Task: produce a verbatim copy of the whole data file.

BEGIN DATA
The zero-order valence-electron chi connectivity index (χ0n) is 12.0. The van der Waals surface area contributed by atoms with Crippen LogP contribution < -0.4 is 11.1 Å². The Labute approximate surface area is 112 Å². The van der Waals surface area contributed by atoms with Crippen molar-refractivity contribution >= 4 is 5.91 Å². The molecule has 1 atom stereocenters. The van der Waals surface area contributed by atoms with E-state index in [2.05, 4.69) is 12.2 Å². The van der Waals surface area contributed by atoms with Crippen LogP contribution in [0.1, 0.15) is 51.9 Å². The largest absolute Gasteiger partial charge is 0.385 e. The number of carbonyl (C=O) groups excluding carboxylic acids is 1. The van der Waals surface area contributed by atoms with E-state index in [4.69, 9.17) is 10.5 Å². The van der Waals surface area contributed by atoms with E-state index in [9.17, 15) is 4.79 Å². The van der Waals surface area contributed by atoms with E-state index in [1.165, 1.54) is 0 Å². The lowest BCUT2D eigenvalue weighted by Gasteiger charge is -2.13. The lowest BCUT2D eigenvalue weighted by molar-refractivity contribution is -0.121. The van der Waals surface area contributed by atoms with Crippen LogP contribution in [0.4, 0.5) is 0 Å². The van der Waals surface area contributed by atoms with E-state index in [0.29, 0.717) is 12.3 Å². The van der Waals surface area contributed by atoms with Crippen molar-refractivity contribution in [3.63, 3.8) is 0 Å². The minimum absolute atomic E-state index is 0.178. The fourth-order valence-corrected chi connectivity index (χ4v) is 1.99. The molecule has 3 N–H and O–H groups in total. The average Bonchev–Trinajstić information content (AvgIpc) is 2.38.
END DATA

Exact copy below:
The zero-order valence-electron chi connectivity index (χ0n) is 12.0. The van der Waals surface area contributed by atoms with Crippen LogP contribution < -0.4 is 11.1 Å². The Labute approximate surface area is 112 Å². The van der Waals surface area contributed by atoms with Crippen molar-refractivity contribution >= 4 is 5.91 Å². The molecule has 1 atom stereocenters. The van der Waals surface area contributed by atoms with E-state index in [2.05, 4.69) is 12.2 Å². The van der Waals surface area contributed by atoms with Crippen LogP contribution in [0.1, 0.15) is 51.9 Å². The largest absolute Gasteiger partial charge is 0.385 e. The number of carbonyl (C=O) groups excluding carboxylic acids is 1. The van der Waals surface area contributed by atoms with E-state index in [4.69, 9.17) is 10.5 Å². The van der Waals surface area contributed by atoms with E-state index in [9.17, 15) is 4.79 Å². The van der Waals surface area contributed by atoms with E-state index in [1.165, 1.54) is 0 Å². The lowest BCUT2D eigenvalue weighted by Gasteiger charge is -2.13. The lowest BCUT2D eigenvalue weighted by molar-refractivity contribution is -0.121. The van der Waals surface area contributed by atoms with Crippen LogP contribution in [0.4, 0.5) is 0 Å². The van der Waals surface area contributed by atoms with E-state index in [0.29, 0.717) is 12.3 Å². The van der Waals surface area contributed by atoms with Crippen molar-refractivity contribution in [3.63, 3.8) is 0 Å². The minimum absolute atomic E-state index is 0.178. The fourth-order valence-corrected chi connectivity index (χ4v) is 1.99. The molecule has 3 N–H and O–H groups in total. The average Bonchev–Trinajstić information content (AvgIpc) is 2.38.